RBSA: Our Collection, Our Archive, and You (2)

29 November 2013

Post-exhibition and Canalside reflections

As the latest RBSA Archive exhibition is taken down, Archive Team Volunteer, Becky Sexton reflects on a successful few weeks.

When planning this exhibition the curators, Chloë Lund and Hang Nguyen, made it very clear that as well as exploring the relationship between the RBSA Collection and the people of Birmingham one of their key aims was to bring new people to the RBSA and ensure that on leaving the Gallery the majority of visitors would have learned something new about the Archives. Overall, it received a fantastic public response with a good turn out to all events.

The student friendly event (on 15 November) brought a host of new faces to the RBSA; many for the first time. After a chat with the curators the firm student favourites that seemed to emerge were Trevor Denning’s RBSA Gallery, New Street and John Salt’s Pink Trailer. A favourite among Birmingham locals was Christchurch Passage by James Priddey PPRBSA as it brought back fond memories of the demolished passage.

The well attended canal walk led by Paul Hipkiss RBSA (on 16 November) provided a fascinating insight into the inspirations behind his prints. Paul talked us through his observations from geometric shapes, reflections in the water and the canalside regeneration. One attendee shared his experiences with the group, having travelled canals on his narrowboat for over thirty years, and estimated that by boat it would take '2. 5 hrs to get to the bottom' of the canal.  See more pictures here.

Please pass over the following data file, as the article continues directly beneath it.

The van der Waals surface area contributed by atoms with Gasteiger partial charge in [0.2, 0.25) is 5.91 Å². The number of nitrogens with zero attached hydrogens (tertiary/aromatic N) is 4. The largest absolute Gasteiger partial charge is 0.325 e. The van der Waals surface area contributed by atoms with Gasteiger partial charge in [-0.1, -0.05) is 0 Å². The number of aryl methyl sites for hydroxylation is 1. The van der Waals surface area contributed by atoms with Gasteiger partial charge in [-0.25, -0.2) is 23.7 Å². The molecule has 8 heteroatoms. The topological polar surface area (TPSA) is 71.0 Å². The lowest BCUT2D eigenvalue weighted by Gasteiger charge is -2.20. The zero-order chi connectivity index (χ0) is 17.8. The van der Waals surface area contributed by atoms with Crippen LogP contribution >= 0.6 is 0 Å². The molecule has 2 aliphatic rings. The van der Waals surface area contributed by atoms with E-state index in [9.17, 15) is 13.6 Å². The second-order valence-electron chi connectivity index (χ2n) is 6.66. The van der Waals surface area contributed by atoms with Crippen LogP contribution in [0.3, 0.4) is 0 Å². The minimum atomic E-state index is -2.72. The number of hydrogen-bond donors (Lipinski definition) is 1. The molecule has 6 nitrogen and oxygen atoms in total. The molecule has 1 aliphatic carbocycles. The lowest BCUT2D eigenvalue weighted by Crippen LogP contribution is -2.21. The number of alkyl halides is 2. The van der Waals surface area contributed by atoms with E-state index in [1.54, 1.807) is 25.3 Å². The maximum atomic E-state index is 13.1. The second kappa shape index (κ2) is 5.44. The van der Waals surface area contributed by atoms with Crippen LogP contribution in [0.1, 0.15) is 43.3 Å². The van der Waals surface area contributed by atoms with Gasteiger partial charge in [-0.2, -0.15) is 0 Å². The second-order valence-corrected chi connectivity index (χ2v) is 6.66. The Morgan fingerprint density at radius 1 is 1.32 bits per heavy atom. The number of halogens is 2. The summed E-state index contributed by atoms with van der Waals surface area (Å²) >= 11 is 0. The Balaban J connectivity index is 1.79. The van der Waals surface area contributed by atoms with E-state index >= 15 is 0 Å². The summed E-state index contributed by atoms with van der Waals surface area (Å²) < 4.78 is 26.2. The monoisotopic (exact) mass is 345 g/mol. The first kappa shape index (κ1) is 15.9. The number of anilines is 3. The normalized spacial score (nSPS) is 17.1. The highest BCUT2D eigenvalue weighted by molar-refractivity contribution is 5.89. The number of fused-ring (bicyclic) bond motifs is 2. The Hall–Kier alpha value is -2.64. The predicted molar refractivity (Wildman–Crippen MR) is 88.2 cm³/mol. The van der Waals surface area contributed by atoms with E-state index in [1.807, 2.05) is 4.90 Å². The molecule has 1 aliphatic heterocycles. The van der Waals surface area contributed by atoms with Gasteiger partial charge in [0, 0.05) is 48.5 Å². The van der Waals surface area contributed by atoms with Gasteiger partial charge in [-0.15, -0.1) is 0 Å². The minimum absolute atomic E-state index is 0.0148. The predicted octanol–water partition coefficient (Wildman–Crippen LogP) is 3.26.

The public responses on the bunting wall were predominantly positive with some instances of past personal experiences to the works on show being shared. One visitor provided more information on Samuel Lines’ picture of The Larches, a house owned by the Galton family, to say that Humphrey Repton, a landscape architect, had originally proposed an alternative design which 'The Galtons rejected[…]in favour of a gothic-style building.' Chloë says ‘these new details are invaluable and can be researched further by members of the Archive Team or lead to new areas of enquiry.'

Another response was from exhibiting artist Dylan Waldron RBSA who initially painted the portrait of his father for an exhibition in 1984. Around thirty years later this is the second time he has seen it on display and, coincidentally, he is the same age as his father was in the painting. 

Overall, a fantastic launch for the RBSA’s year-long bicentenary project, Celebrating 200 years of Art, Artists and Audiences in Birmingham in 2014.

Artis walk. 16 Nov 2

16 Nov photo

Two pictures taken during the walk, courtesy of Paul Hipkiss and Frank Gresham.